Specialist publications are uniquely positioned to give insight into highly emotive current affairs developments. They can also build bridges, agrarheute’s Simon Michel-Berger tells Adri Kotze.
- Current affairs developments can provide niche platforms an opportunity to tell the story best.
- A specialist platform can be a one-stop shop for its audience.
- Expertise and respect bridge gaps – in newsrooms and in society.
As a tide of anger against environmental policies sweeps across European farms, agricultural journalists find themselves at the forefront of political, environmental, and economic reporting.
It’s an exciting time to be a journalist in agriculture, says Simon Michel-Berger, editor-in-chief of agrarheute, a specialist German platform reporting on all aspects of agriculture. Agrarheute provides insight into topics such as crop cultivation, technology, and animal husbandry. It analyses markets and discovers trends, but with German farmers blocking city centres, highways and motorway slipways with tractors in nationwide protests against planned cuts to agricultural fuel subsidies, it is at the centre of highly charged politics and emotions.
There is growing public discontent with Olaf Scholz’s coalition government, and fear of radicalisation of the protests, (The German farmers’ association has distanced itself from far-right groups.)
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It is hard not to agree in principle with efforts to curb emissions, but also difficult not to feel for the farmers. German farmers, like their counterparts elsewhere, are under immense pressure and struggling to make a profit after an energy crisis and the pandemic. The issue here is that the government wants to cut diesel subsidies for farmyard vehicles, but farmers say higher bills and lower wholesale prices for products such as milk are pushing them into bankruptcy. Since the early 1990s, every second farm in Germany has closed down.
“We used to be a sort of very niche group of people dealing with agriculture,” says Simon, who has a background in political science and economics, but emphasises that he has grown a deep emotional connection to farming.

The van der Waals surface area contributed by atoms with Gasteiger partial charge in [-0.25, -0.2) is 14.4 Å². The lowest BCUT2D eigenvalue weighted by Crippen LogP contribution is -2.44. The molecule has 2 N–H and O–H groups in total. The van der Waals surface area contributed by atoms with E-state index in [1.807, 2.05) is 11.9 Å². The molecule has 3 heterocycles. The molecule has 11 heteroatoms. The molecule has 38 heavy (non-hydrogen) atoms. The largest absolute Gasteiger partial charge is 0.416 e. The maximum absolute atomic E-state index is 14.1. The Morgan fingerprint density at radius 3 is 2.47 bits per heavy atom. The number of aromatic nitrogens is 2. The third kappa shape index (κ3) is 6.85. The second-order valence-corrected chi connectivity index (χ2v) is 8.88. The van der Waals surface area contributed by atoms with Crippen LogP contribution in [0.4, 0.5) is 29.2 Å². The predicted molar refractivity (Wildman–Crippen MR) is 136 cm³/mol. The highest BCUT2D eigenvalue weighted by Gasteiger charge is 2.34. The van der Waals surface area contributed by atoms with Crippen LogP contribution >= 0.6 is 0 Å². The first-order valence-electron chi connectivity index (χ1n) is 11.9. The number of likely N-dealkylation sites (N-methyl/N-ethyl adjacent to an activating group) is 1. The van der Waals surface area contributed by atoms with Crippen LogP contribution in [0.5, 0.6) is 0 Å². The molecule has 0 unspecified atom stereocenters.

“Now we’re finding ourselves at the focus of general attention about not just the big issues of our day like climate change, but also very specific issues like farmers protests out there on the street.
“I think it’s a great opportunity for us from the specialist media to be able to tell our story to a broader public, which finds it very interesting to learn more and is turning towards us to learn more about what the issues are that farmers are dealing with.”
The specialist expertise at agrarheute is invaluable to staying relevant – along with the ability to adapt.
Simon says they distribute around 47 000 copies of their print magazine every month and have more than 8 million website visits per month.
The magazine was, in its original form, one of the first monthly publications on agriculture in Germany after the end of World War 11, but has continuously reinvented itself.
“We have a very long history, but we’re always trying to adapt to the current challenges. Since every farmer in Germany these days is using a smartphone to get herself or himself informed about current affairs and any issues that will concern them, our strategy has been to be present where farmers are turning their eyeballs to, which is basically smartphones and the internet, and using a strategy whereby we’re focusing quite substantially on using Google to promote our stories,” Simon explains.
“We have been able to achieve a substantial increase in our reach to the point where we’re actually one of Germany’s largest specialist media [platforms] in terms of reach.”
A key element to agrarheute’s success has been to provide farmers with immediate access online to market movements such as wheat and fertiliser prices. It’s a one-stop-shop for the whole farming family, with relevant information ranging from very specific and practical advice, such as alternatives to products that are no longer available, to legal requirements for their hobbies, the weather and, of course, current affairs.
About half the people working for agrarheute come from a farming background, Simon says, which can create tensions with colleagues from an urban background. Crucially, they have brought people with these different views together.
It helps to treat each other with respect, he believes.
“A concrete example [is that] for farmers, the issue of property is incredibly important – what it means to have property, take care of property and to be a good steward of the countryside. People who come from a city background who do not necessarily own property may find it a little unusual.
“This is something we’re trying to bridge in our organisation too, to bridge the gap between urban and rural lifestyles and ways of approaching things.”
This, Simon says, works when people talk and find solutions, with both sides learning from each other, such as when agriculturalists learn from people using cutting-edge technology and people using modern technology understand what farmers actually want.
“Nobody has the silver bullet to solve all problems,” he says. The foundation of agrarheute’s success, Simon adds, is getting different people together to use all their strengths and respect each other’s weaknesses, “just trying to put them together in a way that works”.
- Watch the full interview with Simon here.